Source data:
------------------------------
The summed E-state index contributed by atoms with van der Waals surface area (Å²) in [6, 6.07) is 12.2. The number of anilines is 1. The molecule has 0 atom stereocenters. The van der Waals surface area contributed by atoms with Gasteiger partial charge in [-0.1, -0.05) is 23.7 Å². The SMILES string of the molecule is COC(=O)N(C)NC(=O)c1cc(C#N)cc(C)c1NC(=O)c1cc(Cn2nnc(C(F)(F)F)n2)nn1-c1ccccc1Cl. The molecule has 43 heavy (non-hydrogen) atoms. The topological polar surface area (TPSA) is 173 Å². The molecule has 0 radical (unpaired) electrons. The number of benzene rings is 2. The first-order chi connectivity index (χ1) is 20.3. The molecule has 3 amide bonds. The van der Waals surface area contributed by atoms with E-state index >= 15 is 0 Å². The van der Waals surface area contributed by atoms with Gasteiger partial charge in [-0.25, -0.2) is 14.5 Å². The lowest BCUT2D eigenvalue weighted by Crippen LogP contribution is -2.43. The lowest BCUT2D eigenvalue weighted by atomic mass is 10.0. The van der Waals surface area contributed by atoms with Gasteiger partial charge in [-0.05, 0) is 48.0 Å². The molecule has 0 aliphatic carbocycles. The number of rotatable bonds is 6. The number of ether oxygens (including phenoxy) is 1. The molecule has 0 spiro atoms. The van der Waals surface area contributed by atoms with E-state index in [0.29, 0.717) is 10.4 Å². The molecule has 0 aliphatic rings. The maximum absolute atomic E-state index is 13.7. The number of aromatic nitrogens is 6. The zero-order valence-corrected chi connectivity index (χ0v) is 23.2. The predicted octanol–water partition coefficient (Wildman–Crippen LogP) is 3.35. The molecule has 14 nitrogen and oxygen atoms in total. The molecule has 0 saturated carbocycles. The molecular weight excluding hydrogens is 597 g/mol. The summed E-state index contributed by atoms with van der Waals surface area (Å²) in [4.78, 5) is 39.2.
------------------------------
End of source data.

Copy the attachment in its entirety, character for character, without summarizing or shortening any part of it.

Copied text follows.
The summed E-state index contributed by atoms with van der Waals surface area (Å²) in [6, 6.07) is 12.2. The number of anilines is 1. The molecule has 0 atom stereocenters. The van der Waals surface area contributed by atoms with Gasteiger partial charge in [-0.1, -0.05) is 23.7 Å². The SMILES string of the molecule is COC(=O)N(C)NC(=O)c1cc(C#N)cc(C)c1NC(=O)c1cc(Cn2nnc(C(F)(F)F)n2)nn1-c1ccccc1Cl. The molecule has 43 heavy (non-hydrogen) atoms. The topological polar surface area (TPSA) is 173 Å². The molecule has 0 radical (unpaired) electrons. The number of benzene rings is 2. The first-order chi connectivity index (χ1) is 20.3. The molecule has 3 amide bonds. The van der Waals surface area contributed by atoms with E-state index >= 15 is 0 Å². The van der Waals surface area contributed by atoms with Gasteiger partial charge in [-0.25, -0.2) is 14.5 Å². The lowest BCUT2D eigenvalue weighted by Crippen LogP contribution is -2.43. The lowest BCUT2D eigenvalue weighted by atomic mass is 10.0. The van der Waals surface area contributed by atoms with Gasteiger partial charge in [-0.05, 0) is 48.0 Å². The molecule has 0 aliphatic carbocycles. The number of rotatable bonds is 6. The number of ether oxygens (including phenoxy) is 1. The molecule has 0 spiro atoms. The van der Waals surface area contributed by atoms with E-state index in [0.29, 0.717) is 10.4 Å². The molecule has 0 aliphatic rings. The maximum absolute atomic E-state index is 13.7. The number of aromatic nitrogens is 6. The zero-order valence-corrected chi connectivity index (χ0v) is 23.2. The predicted octanol–water partition coefficient (Wildman–Crippen LogP) is 3.35. The molecule has 14 nitrogen and oxygen atoms in total. The molecule has 0 saturated carbocycles. The molecular weight excluding hydrogens is 597 g/mol. The summed E-state index contributed by atoms with van der Waals surface area (Å²) in [4.78, 5) is 39.2.